It’s important to be gravely ill for multiculturalism

Via the ABC (following on from every other property mind control media outlet):

When Karen showed up at Qingdao International Airport on Saturday afternoon for a flight to Australia, she found the airport in disarray.

It was supposed to be a routine flight to Sydney to start a new year of university.

Instead Karen, an international student from China’s Shandong province, was barred from checking in. She was told to sit in the departure hall to wait but as evening fell she discovered her flight had been cancelled.

Airline staff explained the Australian Government had announced a travel ban and that she should wait two weeks for further information.

A Sydney law student, who wants to be known as Ritsu, was also supposed to return to Sydney this week after what was supposed to have been a peaceful Lunar New Year reunited with family.

Now, like thousands of their peers, Karen and Ritsu are grounded in China, where the coronavirus has killed more than 300 people.

For many international students, accommodation, academic progression and employment in Australia all hang in the balance.

“I have absolutely no idea what will happen from here,” Ritsu says, describing the travel ban as an “excuse for racism”.

Ritsu has not been outside his apartment in Xiaogan — 50 kilometres from the centre of Wuhan — for almost two weeks.

Coronavirus has sparked racist attacks — including on me

“When I heard about the US travel ban, I was worried,” Ritsu says, expressing concern Australia would follow the US decision. He was right.

The stress caused by the travel ban is not limited to international students.

Their families are also concerned about whether their children will fall behind in their studies.

“My grandparents were originally worried about how fast the disease is spreading but now they’re also very concerned about whether I can continue my education,” says Ritsu, who has already enrolled in classes and paid tuition for this academic year.

“I feel anxious every day and am constantly checking my emails for updates from my uni but they have only given out very general advice,” he says.

Ritsu is also unable to begin a planned internship with a research centre and is beginning to worry he may have to suspend his legal studies.

There is one silver lining, however. His employment at a barristers’ chambers will be unaffected, thanks to a promise to keep the position open for him.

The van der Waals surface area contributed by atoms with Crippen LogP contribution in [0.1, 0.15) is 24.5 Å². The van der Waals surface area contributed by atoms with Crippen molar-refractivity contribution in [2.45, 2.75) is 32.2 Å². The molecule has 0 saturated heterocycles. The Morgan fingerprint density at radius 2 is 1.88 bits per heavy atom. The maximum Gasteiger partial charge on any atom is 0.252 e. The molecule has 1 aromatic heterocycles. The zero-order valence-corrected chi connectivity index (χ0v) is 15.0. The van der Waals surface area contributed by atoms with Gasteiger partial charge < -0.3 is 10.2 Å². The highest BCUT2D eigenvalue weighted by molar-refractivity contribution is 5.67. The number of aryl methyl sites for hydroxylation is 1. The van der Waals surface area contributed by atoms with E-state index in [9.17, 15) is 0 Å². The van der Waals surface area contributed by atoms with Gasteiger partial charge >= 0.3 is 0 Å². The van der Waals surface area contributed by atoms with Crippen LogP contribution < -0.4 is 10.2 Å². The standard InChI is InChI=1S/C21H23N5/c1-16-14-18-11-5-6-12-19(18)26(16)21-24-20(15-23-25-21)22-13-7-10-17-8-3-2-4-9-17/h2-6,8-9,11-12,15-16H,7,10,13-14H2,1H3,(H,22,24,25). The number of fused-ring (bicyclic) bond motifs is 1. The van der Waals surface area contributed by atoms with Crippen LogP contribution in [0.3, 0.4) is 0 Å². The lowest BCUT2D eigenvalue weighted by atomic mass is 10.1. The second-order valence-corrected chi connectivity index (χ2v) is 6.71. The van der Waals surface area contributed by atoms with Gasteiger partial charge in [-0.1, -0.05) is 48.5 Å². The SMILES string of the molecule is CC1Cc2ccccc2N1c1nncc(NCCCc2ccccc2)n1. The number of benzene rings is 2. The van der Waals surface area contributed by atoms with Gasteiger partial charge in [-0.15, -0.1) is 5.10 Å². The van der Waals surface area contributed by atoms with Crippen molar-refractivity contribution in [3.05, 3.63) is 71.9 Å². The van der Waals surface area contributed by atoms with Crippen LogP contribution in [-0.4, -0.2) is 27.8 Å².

But other challenges loom: his accommodation lease ends in March. Should he renew it? Should he continue hunting for a new flatmate?

Even when the Australian government’s travel ban is lifted students like Ritsu, who comes from Hubei province, will have difficulty accessing an Australia-bound flight because of strict travel bans within China.

Another international student, who wanted to be known as Ray, is currently quarantined at home in Beijing.

She is angry with the Australian Government and says the travel ban is a “poorly thought out knee-jerk reaction to follow the US”.

From Wuhan to Australia

Her worst fear is being told she must defer her studies. “I’m a law student, so many units have iron-clad pre-requisites,” she says. “This means if I miss one semester, I might as well have missed the whole year.

While Ray is lucky to be able to afford to continue paying her rent in Sydney, financial constraints mean many of her friends are unsure how long they can do the same.

Ray says she is concerned about finding a paid job in Sydney if the travel ban is extended: “It’s already extremely difficult to find a job in Australia as an international student, even if you are already doing really well academically.”

Some international students fear their Australian visa status could be under threat if they fail to meet university attendance quotas.

These attendance quotas often require international students to attend lectures and tutorials in person with a minimum percentage of skipped classes. Limited infrastructure exists to deliver courses online.

Others feel there is an “information gap” between the universities and international students which has left them feeling unsure about their status.